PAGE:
Section 1 – Parliament House to Watson
Map of Section 1 from Parliament House to Watson (PDF 959 KB)
If you would like a large detailed hard copy map please contact TAMSCentenaryTrail@act.gov.au and leave your name and postal address.
|Walk 20.6 km||approx 7 hours*|
|Ride 16.4 km||approx 1.5 hours**|
*Approximate walk times are calculated at 3km/hour. Allow more time for stops if required.
**Approximate ride times are calculated in accordance with the terrain and rates vary from 8km/hour to 12km/hour.
Section 1 takes walkers and cyclists through the Parliamentary Triangle and past Canberra's national institutions including:
- Parliament House
- Museum of Australian Democracy
- National Gallery Australia
- National Portrait Gallery
- High Court of Australia
- War Memorials of Anzac Parade
- Australian War Memorial
Enjoy the following nature reserves that form part of Canberra Nature Park along this section:
- Mount Ainslie
- Mount Majura.
Summits for walkers only:
- Mount Ainslie
- Mount Majura.
This location, near the site of the Capital's early surveyors' camp, is a good place to think about the thousands of workers who built the new Capital out of its isolated bush beginnings.
With no housing available, the workers who came to Canberra lived through the extremes of summer and winter in tented camps. Several labour camps were located nearby on Capital Hill, close to the major work sites of Parliament House and Hotel Canberra.
By 1927, most of the tented camps across Canberra were replaced by simple pine huts, with many evolving into hostels. The Hillside Hostel, built nearby on Capital Hill, housed the post-war migrant tradesmen who found work in Canberra in the 1940s. Once a familiar part of the landscape, the Capital Hill camps disappeared in the 1960s.
After the surveying work was done, the workmen arrived. The No. 1 Mess, Labourer's Camp on Capital Hill, housed 1,200 men during the 1920s. This was a camp for single men, but other camps across Canberra housed married workers and their families.
Credit: Image used with permission of Canberra & District Historical Society.
The Provisional Parliament House was completed in 1927 but Canberra lacked trees after many decades of grazing. Large numbers of workers were involved in building the landscape and infrastructure of the Capital for decades to come. This image shows the landscaping around Parliament House, underway in 1926.
Credit: Photo taken by William James Mildenhall, Parliament House landscape development with horse teams, 1926. From the collection of the National Archives of Australia. NAA: A3560, 863.
Canberra's Designed Landscape
This section of the trail passes through Canberra's most significant designed landscape—the sweeping vista linking the Australian War Memorial to Parliament House.
In recent decades, the War Memorial and Parliament have become defining elements of the city's grand land axis. Walter Burley Griffin, in his original 1912 plan, imagined the central national area as a space symbolising the democratic relationship between the Australian people, their government and their capital city.
Over the last 100 years, Australia's key national institutions have been constructed within this carefully designed and highly symbolic space, though not in the positions that Griffin had placed them. The monuments, mounds and walkways within the vista commemorate important national events, issues and individuals, including war and reconciliation.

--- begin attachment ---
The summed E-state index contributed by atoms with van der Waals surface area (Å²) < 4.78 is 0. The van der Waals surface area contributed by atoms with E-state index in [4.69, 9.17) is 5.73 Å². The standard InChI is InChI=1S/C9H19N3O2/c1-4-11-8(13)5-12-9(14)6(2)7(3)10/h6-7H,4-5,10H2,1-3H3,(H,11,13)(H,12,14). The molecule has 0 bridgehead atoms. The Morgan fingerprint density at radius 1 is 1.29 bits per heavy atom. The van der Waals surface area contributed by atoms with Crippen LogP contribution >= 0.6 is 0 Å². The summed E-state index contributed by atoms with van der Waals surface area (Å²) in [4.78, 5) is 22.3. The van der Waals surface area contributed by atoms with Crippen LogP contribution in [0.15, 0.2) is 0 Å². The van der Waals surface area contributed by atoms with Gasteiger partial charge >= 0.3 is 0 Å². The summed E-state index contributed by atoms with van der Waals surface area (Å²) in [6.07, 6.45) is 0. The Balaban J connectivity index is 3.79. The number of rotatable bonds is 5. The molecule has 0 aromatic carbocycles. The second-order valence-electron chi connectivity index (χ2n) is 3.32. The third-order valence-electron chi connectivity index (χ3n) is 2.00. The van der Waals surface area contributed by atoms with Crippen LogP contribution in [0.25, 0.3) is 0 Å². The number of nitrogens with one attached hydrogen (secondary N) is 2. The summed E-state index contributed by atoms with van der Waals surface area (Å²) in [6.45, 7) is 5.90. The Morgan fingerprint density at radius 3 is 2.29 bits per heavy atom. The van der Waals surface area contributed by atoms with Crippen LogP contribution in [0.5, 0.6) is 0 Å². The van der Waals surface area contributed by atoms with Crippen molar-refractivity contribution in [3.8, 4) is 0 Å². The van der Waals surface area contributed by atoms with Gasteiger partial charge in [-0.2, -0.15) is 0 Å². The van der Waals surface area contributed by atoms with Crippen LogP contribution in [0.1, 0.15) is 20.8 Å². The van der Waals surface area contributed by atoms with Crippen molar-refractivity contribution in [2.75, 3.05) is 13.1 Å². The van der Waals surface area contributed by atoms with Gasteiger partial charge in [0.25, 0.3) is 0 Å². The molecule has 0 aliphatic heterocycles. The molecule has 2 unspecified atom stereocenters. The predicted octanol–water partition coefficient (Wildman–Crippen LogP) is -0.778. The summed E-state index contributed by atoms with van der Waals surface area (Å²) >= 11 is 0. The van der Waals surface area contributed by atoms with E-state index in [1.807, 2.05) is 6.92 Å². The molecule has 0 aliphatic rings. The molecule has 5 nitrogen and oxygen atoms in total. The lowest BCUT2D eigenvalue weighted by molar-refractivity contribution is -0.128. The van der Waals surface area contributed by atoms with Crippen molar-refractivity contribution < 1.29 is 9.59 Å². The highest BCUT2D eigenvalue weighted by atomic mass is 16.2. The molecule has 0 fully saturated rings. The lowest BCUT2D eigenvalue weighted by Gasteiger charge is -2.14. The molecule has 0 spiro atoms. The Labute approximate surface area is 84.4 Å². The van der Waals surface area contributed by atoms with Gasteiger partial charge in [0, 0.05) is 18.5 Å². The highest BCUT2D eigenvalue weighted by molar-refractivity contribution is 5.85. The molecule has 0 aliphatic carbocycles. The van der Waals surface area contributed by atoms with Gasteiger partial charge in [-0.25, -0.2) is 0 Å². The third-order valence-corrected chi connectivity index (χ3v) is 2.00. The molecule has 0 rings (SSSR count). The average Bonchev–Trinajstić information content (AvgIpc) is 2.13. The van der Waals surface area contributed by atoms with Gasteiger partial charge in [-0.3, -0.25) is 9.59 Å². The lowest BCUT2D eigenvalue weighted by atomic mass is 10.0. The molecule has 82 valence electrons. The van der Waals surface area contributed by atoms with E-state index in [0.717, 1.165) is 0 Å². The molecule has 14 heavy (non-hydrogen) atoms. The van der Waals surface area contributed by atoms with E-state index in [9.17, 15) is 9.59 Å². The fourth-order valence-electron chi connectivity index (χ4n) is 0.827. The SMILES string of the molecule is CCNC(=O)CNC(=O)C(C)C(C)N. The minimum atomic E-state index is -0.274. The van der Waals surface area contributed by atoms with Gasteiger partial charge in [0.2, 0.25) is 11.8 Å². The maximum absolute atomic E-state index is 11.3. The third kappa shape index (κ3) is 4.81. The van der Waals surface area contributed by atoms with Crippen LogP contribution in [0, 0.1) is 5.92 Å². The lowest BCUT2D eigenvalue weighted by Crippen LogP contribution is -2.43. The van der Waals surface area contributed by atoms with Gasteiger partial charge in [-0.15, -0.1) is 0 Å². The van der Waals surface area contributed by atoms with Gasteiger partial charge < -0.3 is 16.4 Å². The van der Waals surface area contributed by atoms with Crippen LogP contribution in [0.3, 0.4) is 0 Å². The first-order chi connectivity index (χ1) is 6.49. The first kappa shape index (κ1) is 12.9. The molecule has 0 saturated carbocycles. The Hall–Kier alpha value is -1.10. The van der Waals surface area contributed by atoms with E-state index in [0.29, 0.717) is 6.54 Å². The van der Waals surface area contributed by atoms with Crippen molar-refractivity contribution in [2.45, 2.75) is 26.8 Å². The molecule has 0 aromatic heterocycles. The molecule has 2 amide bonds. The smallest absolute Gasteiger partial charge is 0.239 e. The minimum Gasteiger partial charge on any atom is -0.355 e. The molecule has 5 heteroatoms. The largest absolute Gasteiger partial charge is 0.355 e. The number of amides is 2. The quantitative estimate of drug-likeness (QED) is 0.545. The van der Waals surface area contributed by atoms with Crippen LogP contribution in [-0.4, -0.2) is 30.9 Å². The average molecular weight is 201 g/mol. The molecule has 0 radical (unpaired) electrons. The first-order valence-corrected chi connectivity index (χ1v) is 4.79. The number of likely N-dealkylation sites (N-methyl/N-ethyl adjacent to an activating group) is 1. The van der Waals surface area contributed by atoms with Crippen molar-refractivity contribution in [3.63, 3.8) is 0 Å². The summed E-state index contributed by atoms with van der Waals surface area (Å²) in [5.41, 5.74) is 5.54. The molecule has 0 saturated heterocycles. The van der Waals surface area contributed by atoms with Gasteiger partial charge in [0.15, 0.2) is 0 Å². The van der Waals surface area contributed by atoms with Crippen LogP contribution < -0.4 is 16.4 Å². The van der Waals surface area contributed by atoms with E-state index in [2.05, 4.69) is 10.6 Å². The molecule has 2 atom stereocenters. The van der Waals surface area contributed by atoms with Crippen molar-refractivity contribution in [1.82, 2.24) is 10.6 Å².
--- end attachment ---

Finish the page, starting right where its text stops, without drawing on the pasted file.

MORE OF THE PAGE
The 1912 Griffin plan for Canberra featured a land axis, a water axis and a Capitol building (at the top of Capital Hill) intended to recognise Australian aspiration, achievement and ideals. The Parliament was situated further down the hill. For Griffin, the people in a democracy must always take precedence over their elected representatives.
Credit:1953 map based on Griffin's design, White, Canberra: A Nation's Capital.
Protecting Canberra Nature Park
This part of the trail passes through the Canberra Nature Park. An interconnected nature reserve within and around the city, these parks are what make Canberra unique.
Nature reserves were a key part of the city's early planning. Before the city began, the Commonwealth had determined that the hills of the Capital should be wooded. Led by horticulturalist, Charles Weston, a comprehensive planting program was mobilised across the city and Canberra's hills were progressively reforested.
Over the last 100 years, the rich natural ecosystems have progressively improved and today places like Mount Majura are a haven for native wildlife. The work of Volunteer ParkCare groups plays an important part in protecting these reserves. Here at Mount Majura, a small group of dedicated volunteers with the help of ACT Parks and Conservation Service, actively manage invasive pests and replant native species.
ParkCare members at work in Canberra Nature Park.
Credit:Photo taken by Margaret Clough, image reproduced courtesy of Mount Ainslie Weeders
For the latest weather conditions on the Centenary Trail view the BOM website.
For information on fire risk in the region view the Emergency Services Agency website.
All trail users should consider the following:
- your fitness level and that of others with you
- tell someone where you are going
- carry plenty of water
- take healthy snacks such as fruit, nuts and seeds
- carry a map or information sheet
- carry a mobile phone
- take a waterproof jacket
- wear comfortable and sturdy walking shoes
- wear a broad brimmed hat, long sleeves and sunscreen
- make transport arrangement for the start and end points.
Canberra Centenary Trail is managed by Parks and Conservation Service.
Telephone: Access Canberra 13 22 81
Centenary Trail Officer
ACT Parks and Conservation Service
GPO Box 158
Canberra ACT 2601
To report a maintenance or land management issue please visit Fix My Street.